Man gets six years for shooting YSU student
By Joe Gorman
Just before he was sentenced to six years in prison Thursday, a man who pleaded guilty to wounding a Youngstown State University student on the fringes of campus last February said he also knows what it’s like to be shot.
Sylean Wilson, 20, of Pittsburgh told Judge John Durkin of Mahoning County Common Pleas Court that because he had been shot before, it drove his actions to return gunfire Feb. 17, 2013 — which instead injured Brittany Johnson of Bedford Heights.
“I didn’t want to get shot again. I didn’t want to die. So I shot [back],” Wilson said.
Wilson pleaded guilty in March to four counts of felonious assault and a firearm specification. Prosecutors recommended that he serve three yeas for the firearm specifications and three years for the felonious assault charges, all of those sentences concurrent to one another, but consecutive to the firearm specification.
He was given credit for more than 400 days in jail while his case worked its way through the court system.
Johnson told the court she thought the six years was too lenient. She said when she was wounded it changed her life dramatically and she had to drop out of school and move from her apartment, and she could not work.
“It’s like I was the person who committed the crime,” Johnson said.
She said she still is struggling.
“I don’t think I’m getting what I deserve out of it at all,” Johnson said. Police said Wilson stood on the corner of Pennsylvania Avenue and fired several shots at a vehicle Johnson was in. She was struck in the torso.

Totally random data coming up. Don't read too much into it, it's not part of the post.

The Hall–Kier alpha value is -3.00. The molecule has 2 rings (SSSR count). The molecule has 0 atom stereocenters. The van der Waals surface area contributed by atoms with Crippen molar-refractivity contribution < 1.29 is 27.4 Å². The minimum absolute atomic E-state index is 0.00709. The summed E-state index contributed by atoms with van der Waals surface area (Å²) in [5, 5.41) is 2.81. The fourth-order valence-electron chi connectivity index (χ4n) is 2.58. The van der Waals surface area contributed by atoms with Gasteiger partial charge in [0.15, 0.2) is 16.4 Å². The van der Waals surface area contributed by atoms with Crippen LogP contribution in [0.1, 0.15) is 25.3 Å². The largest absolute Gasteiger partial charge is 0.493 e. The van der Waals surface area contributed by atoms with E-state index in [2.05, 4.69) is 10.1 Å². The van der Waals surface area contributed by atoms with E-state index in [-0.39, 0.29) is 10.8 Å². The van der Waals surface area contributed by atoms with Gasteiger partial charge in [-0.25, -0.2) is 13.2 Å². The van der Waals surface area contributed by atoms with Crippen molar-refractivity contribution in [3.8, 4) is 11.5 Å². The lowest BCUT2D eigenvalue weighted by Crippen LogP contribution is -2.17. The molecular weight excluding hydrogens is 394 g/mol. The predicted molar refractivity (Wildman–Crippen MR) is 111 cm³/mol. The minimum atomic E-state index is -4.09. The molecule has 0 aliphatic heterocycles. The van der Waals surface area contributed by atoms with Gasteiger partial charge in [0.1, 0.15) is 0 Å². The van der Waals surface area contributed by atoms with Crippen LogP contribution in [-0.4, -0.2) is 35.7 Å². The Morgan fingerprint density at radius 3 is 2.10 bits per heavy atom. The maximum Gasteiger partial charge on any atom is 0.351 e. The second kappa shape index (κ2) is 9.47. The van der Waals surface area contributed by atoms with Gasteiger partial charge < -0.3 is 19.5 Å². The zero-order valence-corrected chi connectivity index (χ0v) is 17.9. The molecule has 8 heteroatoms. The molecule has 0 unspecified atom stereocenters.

In court, Wilson’s attorney, Walter Madison, told Judge Durkin that Wilson had been out at a club with friends from Pittsburgh when another group of men began feuding with them, They then followed Wilson back to Pennsylvania Avenue and fired several shots at him.
Wilson, who had been wounded in a shooting at a bowling alley in 2007, returned fire, and hit Johnson, Madison said.
Madison said if the case had gone to trial, he would have been able to prove by some of the bullets recovered from other parts of the crime scene that there was no way Wilson could have fired them. But he did say his client accepted responsibility for wounding Johnson.
Madison asked Judge Durkin to stick to the recommended sentence, saying that his client comes from a good family who has supported him throughout the case, has a good employment history and graduated from a prestigious high school in Pittsburgh and was attending college. He said these are all factors that point toward someone not being a high risk to commit further crimes.
“There is a wealth of positivity about this young man,” Madison said.
Wilson apologized to Johnson for wounding her and to his family as well. He asked Johnson for forgiveness also.
Another Pittsburgh man, Rashaud Lewis, 20, was sentenced to two years of probation in March for his role in the shooting. He is accused of slamming a door in a police officer’s face when they arrived to investigate the shooting. He pleaded guilty to a charge of obstructing justice.